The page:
Chicken Noodle Soup
After the fabulously spicy tripe with tea mushrooms for dinner the night before and then the leftovers for lunch my stomach was begging me to stop with the spicy food for a while. Thankfully you can always get a nice bowl of chicken noodle soup （土鸡米线 tŭ jī mĭ xiàn) for less than a dollar. Although you do have to pick through the boney chicken pieces to find the edible morsel, the rich broth and noodles were soothing.
The next evening, I went back to one of the friendlier neighborhood places to try their lŭ cài 卤菜. This style of cooking is often eaten cold, liáng 凉, meaning room temperature, however, this particular place heats it up for you. You select the cooked meat and vegetable pieces and they slice it all up for you and serve you a hot plate of your creation. I chose a piece of pork, a sausage link, tofu, Chinese cabbage and a kind of mushroom with a side of stir-fried rice with potato (洋芋饭 yáng yù fàn). On the salty side but tasty and not too spicy.
The Menu Test
On Wednesday I had a real world menu-reading test at a diner looking place on Remin East Road. No pictures or food displayed; just a long list of Chinese characters. Maybe I should have been a little more adventurous, but I played it safe with a mushroom and chicken dish and a side of spinach.
Boring I know, but it turned out quite good, a sort of stewed chicken with a flavorful mushroom sauce, garnished with a couple squares of lu cai tofu and a bitter green leafed vegetable I didn’t recognize. Much better than the name – mushroom flavored steamed chicken with rice (香菇蒸鸡饭xiāng gū zhēng jī fàn) – suggested.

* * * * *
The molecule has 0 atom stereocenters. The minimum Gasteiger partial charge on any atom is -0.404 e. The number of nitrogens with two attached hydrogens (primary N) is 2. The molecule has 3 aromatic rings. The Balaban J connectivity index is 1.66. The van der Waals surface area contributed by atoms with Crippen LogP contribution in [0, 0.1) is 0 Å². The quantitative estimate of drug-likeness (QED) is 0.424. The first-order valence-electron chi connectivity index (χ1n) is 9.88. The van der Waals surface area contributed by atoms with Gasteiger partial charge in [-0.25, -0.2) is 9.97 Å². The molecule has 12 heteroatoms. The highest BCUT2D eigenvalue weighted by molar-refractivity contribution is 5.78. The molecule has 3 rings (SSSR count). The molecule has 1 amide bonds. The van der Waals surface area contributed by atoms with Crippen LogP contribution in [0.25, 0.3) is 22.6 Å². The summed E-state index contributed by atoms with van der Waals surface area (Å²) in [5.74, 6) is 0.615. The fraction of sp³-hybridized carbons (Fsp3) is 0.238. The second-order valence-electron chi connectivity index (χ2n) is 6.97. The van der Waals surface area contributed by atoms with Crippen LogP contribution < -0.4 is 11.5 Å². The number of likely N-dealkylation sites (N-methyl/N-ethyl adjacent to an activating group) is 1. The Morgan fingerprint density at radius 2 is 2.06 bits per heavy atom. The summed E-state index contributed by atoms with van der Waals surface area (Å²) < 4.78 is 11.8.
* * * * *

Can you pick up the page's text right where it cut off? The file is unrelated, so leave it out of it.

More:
Dining with Friends
Tired of eating alone and only being able to order one or two dishes, on Thursday evening I invited some of my fellow students to dinner. The school offers a meal plan Monday through Friday which most students take, which means is hard to find people to eat dinner with during the week.
We went back to my favorite place with the windows overlooking the street. Unfortunately those tables were too small for the four of us. Fortunately the staff, not knowing at first where to put us, dragged a table up to the rooftop terrace. The table barely fitting through the doorway. A soft balmy evening perfect for dining outside.
We were an international mix of ages and backgrounds, really a representative sample of the type of students that come to learn Chinese – a young female university student from Italy, a German middle aged Latin teacher on two week holiday and a lawyer/grandmother from New Zealand just starting a three month language program.
We spent a long time ordering the food, going through the long menu page by page and picking the dishes that would suit our group. Some in the group didn’t want to eat dishes that were too spicy (checked with the waiter before ordering each dish, là bù là) and we stayed away from internal organs and so forth.
We ended up with beef stir-fried with mushrooms, pork stir-fried with scallions, zucchini with potatoes, tea tree mushrooms, a fish stewed in a mild chili sauce and my favorite, crispy red beans with bitter greens – spicy and crunchy cut with just a hint of bitterness. All the dishes were flavorful and well prepared. The only annoyance was the small bones in the fish made it difficult to eat, typical for Chinese fish. All in all a lovely evening. Total cost including beer, 160 yuan ($27); enjoying good food with other people, priceless.
September 3, 2011
For links to all the posts in this series see the Kunming page.